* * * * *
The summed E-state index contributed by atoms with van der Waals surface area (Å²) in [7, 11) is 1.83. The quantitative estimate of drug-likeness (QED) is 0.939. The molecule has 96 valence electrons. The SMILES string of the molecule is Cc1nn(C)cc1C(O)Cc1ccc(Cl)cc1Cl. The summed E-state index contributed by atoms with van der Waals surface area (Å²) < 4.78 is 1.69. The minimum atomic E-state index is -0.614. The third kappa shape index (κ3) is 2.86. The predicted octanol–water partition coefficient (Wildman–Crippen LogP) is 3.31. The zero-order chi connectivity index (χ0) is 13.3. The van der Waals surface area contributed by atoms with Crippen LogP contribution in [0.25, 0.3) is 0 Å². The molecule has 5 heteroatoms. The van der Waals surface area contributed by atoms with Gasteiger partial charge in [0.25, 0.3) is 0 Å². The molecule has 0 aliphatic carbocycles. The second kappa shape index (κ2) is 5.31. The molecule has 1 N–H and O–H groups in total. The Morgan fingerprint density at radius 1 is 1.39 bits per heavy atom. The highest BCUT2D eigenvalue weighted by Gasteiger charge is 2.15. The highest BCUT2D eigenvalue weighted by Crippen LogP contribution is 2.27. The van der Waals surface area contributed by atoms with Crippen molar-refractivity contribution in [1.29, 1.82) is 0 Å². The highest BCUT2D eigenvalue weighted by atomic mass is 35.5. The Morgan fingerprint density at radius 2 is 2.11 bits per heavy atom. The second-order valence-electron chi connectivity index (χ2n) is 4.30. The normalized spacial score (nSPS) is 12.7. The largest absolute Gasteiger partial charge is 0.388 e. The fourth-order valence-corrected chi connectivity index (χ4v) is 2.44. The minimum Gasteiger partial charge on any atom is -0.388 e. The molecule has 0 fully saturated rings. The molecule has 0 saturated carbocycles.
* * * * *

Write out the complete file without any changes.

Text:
The summed E-state index contributed by atoms with van der Waals surface area (Å²) in [7, 11) is 1.83. The quantitative estimate of drug-likeness (QED) is 0.939. The molecule has 96 valence electrons. The SMILES string of the molecule is Cc1nn(C)cc1C(O)Cc1ccc(Cl)cc1Cl. The summed E-state index contributed by atoms with van der Waals surface area (Å²) < 4.78 is 1.69. The minimum atomic E-state index is -0.614. The third kappa shape index (κ3) is 2.86. The predicted octanol–water partition coefficient (Wildman–Crippen LogP) is 3.31. The zero-order chi connectivity index (χ0) is 13.3. The van der Waals surface area contributed by atoms with Crippen LogP contribution in [0.25, 0.3) is 0 Å². The molecule has 5 heteroatoms. The van der Waals surface area contributed by atoms with Gasteiger partial charge in [0.25, 0.3) is 0 Å². The molecule has 0 aliphatic carbocycles. The second kappa shape index (κ2) is 5.31. The molecule has 1 N–H and O–H groups in total. The Morgan fingerprint density at radius 1 is 1.39 bits per heavy atom. The highest BCUT2D eigenvalue weighted by Gasteiger charge is 2.15. The highest BCUT2D eigenvalue weighted by Crippen LogP contribution is 2.27. The van der Waals surface area contributed by atoms with Crippen molar-refractivity contribution in [1.29, 1.82) is 0 Å². The highest BCUT2D eigenvalue weighted by atomic mass is 35.5. The Morgan fingerprint density at radius 2 is 2.11 bits per heavy atom. The second-order valence-electron chi connectivity index (χ2n) is 4.30. The normalized spacial score (nSPS) is 12.7. The largest absolute Gasteiger partial charge is 0.388 e. The fourth-order valence-corrected chi connectivity index (χ4v) is 2.44. The minimum Gasteiger partial charge on any atom is -0.388 e. The molecule has 0 fully saturated rings. The molecule has 0 saturated carbocycles.